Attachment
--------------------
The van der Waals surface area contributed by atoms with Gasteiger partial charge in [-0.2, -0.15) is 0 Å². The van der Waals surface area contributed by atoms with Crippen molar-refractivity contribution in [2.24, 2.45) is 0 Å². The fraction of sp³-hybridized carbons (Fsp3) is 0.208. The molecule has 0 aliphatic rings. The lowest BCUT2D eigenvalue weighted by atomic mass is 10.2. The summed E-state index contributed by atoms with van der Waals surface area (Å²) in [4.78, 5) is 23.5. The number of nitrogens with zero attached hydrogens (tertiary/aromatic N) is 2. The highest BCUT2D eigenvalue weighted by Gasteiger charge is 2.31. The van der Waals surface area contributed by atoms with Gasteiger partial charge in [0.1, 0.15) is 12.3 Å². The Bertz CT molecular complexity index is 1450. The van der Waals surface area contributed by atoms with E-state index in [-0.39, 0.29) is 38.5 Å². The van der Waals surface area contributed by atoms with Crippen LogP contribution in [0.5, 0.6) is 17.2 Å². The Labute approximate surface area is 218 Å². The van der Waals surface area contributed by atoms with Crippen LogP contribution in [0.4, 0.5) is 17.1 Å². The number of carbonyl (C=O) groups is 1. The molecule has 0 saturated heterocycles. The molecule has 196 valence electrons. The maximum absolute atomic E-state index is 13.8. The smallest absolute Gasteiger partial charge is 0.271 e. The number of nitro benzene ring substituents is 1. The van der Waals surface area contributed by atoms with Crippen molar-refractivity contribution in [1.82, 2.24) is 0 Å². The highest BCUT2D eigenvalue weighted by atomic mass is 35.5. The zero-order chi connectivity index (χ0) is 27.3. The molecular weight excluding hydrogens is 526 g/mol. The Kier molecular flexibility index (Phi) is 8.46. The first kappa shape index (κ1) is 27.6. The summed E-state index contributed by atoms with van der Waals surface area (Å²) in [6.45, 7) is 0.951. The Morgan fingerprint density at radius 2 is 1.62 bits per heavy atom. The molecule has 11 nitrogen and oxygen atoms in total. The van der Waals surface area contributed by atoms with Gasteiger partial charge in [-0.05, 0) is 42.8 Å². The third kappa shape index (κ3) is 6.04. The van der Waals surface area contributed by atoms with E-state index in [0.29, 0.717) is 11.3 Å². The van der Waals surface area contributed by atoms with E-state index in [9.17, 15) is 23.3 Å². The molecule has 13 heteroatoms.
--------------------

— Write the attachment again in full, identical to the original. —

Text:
The van der Waals surface area contributed by atoms with Gasteiger partial charge in [-0.2, -0.15) is 0 Å². The van der Waals surface area contributed by atoms with Crippen molar-refractivity contribution in [2.24, 2.45) is 0 Å². The fraction of sp³-hybridized carbons (Fsp3) is 0.208. The molecule has 0 aliphatic rings. The lowest BCUT2D eigenvalue weighted by atomic mass is 10.2. The summed E-state index contributed by atoms with van der Waals surface area (Å²) in [4.78, 5) is 23.5. The number of nitrogens with zero attached hydrogens (tertiary/aromatic N) is 2. The highest BCUT2D eigenvalue weighted by Gasteiger charge is 2.31. The van der Waals surface area contributed by atoms with Gasteiger partial charge in [0.1, 0.15) is 12.3 Å². The Bertz CT molecular complexity index is 1450. The van der Waals surface area contributed by atoms with E-state index in [-0.39, 0.29) is 38.5 Å². The van der Waals surface area contributed by atoms with Crippen LogP contribution in [0.5, 0.6) is 17.2 Å². The Labute approximate surface area is 218 Å². The van der Waals surface area contributed by atoms with Crippen LogP contribution in [0.4, 0.5) is 17.1 Å². The number of carbonyl (C=O) groups is 1. The molecule has 0 saturated heterocycles. The molecule has 196 valence electrons. The maximum absolute atomic E-state index is 13.8. The smallest absolute Gasteiger partial charge is 0.271 e. The number of nitro benzene ring substituents is 1. The van der Waals surface area contributed by atoms with Crippen molar-refractivity contribution in [1.82, 2.24) is 0 Å². The highest BCUT2D eigenvalue weighted by atomic mass is 35.5. The zero-order chi connectivity index (χ0) is 27.3. The molecular weight excluding hydrogens is 526 g/mol. The Kier molecular flexibility index (Phi) is 8.46. The first kappa shape index (κ1) is 27.6. The summed E-state index contributed by atoms with van der Waals surface area (Å²) in [6.45, 7) is 0.951. The Morgan fingerprint density at radius 2 is 1.62 bits per heavy atom. The molecule has 11 nitrogen and oxygen atoms in total. The van der Waals surface area contributed by atoms with Gasteiger partial charge in [-0.05, 0) is 42.8 Å². The third kappa shape index (κ3) is 6.04. The van der Waals surface area contributed by atoms with E-state index in [0.29, 0.717) is 11.3 Å². The van der Waals surface area contributed by atoms with E-state index in [9.17, 15) is 23.3 Å². The molecule has 13 heteroatoms.